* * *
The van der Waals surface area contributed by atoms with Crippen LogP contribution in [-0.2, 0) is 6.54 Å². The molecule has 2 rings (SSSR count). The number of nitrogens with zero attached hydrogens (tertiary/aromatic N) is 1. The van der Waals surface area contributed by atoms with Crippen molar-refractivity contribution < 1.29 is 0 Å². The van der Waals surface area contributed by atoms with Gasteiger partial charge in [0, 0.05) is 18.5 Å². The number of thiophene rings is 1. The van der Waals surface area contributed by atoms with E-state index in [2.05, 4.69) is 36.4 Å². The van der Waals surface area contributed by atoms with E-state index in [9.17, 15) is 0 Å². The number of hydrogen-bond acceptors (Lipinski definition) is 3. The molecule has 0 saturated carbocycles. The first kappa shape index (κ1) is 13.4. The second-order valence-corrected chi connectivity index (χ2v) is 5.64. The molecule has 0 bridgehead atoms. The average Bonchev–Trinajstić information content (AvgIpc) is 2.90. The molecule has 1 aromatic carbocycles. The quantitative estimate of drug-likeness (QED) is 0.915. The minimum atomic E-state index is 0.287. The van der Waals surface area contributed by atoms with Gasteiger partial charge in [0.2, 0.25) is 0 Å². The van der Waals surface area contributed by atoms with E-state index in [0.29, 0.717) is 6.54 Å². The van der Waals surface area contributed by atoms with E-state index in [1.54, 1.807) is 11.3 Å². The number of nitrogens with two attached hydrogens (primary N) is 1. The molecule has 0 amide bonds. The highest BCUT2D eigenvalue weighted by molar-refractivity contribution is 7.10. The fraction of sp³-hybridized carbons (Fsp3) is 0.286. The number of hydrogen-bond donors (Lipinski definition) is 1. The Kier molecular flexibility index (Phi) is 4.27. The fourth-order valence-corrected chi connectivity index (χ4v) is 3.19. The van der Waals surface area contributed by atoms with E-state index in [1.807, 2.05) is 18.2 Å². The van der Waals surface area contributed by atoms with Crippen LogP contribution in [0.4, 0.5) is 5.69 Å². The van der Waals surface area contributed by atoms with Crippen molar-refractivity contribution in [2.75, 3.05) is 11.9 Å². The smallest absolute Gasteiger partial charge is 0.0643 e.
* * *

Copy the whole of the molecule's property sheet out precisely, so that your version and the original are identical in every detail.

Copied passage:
The van der Waals surface area contributed by atoms with Crippen LogP contribution in [-0.2, 0) is 6.54 Å². The molecule has 2 rings (SSSR count). The number of nitrogens with zero attached hydrogens (tertiary/aromatic N) is 1. The van der Waals surface area contributed by atoms with Crippen molar-refractivity contribution < 1.29 is 0 Å². The van der Waals surface area contributed by atoms with Gasteiger partial charge in [0, 0.05) is 18.5 Å². The number of thiophene rings is 1. The van der Waals surface area contributed by atoms with E-state index in [2.05, 4.69) is 36.4 Å². The van der Waals surface area contributed by atoms with E-state index in [9.17, 15) is 0 Å². The number of hydrogen-bond acceptors (Lipinski definition) is 3. The molecule has 0 saturated carbocycles. The first kappa shape index (κ1) is 13.4. The second-order valence-corrected chi connectivity index (χ2v) is 5.64. The molecule has 0 bridgehead atoms. The average Bonchev–Trinajstić information content (AvgIpc) is 2.90. The molecule has 1 aromatic carbocycles. The quantitative estimate of drug-likeness (QED) is 0.915. The minimum atomic E-state index is 0.287. The van der Waals surface area contributed by atoms with Gasteiger partial charge in [0.2, 0.25) is 0 Å². The van der Waals surface area contributed by atoms with E-state index in [0.29, 0.717) is 6.54 Å². The van der Waals surface area contributed by atoms with E-state index in [1.54, 1.807) is 11.3 Å². The number of nitrogens with two attached hydrogens (primary N) is 1. The molecule has 0 amide bonds. The highest BCUT2D eigenvalue weighted by molar-refractivity contribution is 7.10. The fraction of sp³-hybridized carbons (Fsp3) is 0.286. The number of hydrogen-bond donors (Lipinski definition) is 1. The Kier molecular flexibility index (Phi) is 4.27. The fourth-order valence-corrected chi connectivity index (χ4v) is 3.19. The van der Waals surface area contributed by atoms with E-state index in [1.807, 2.05) is 18.2 Å². The van der Waals surface area contributed by atoms with Crippen LogP contribution in [0.4, 0.5) is 5.69 Å². The van der Waals surface area contributed by atoms with Crippen molar-refractivity contribution in [2.75, 3.05) is 11.9 Å². The smallest absolute Gasteiger partial charge is 0.0643 e.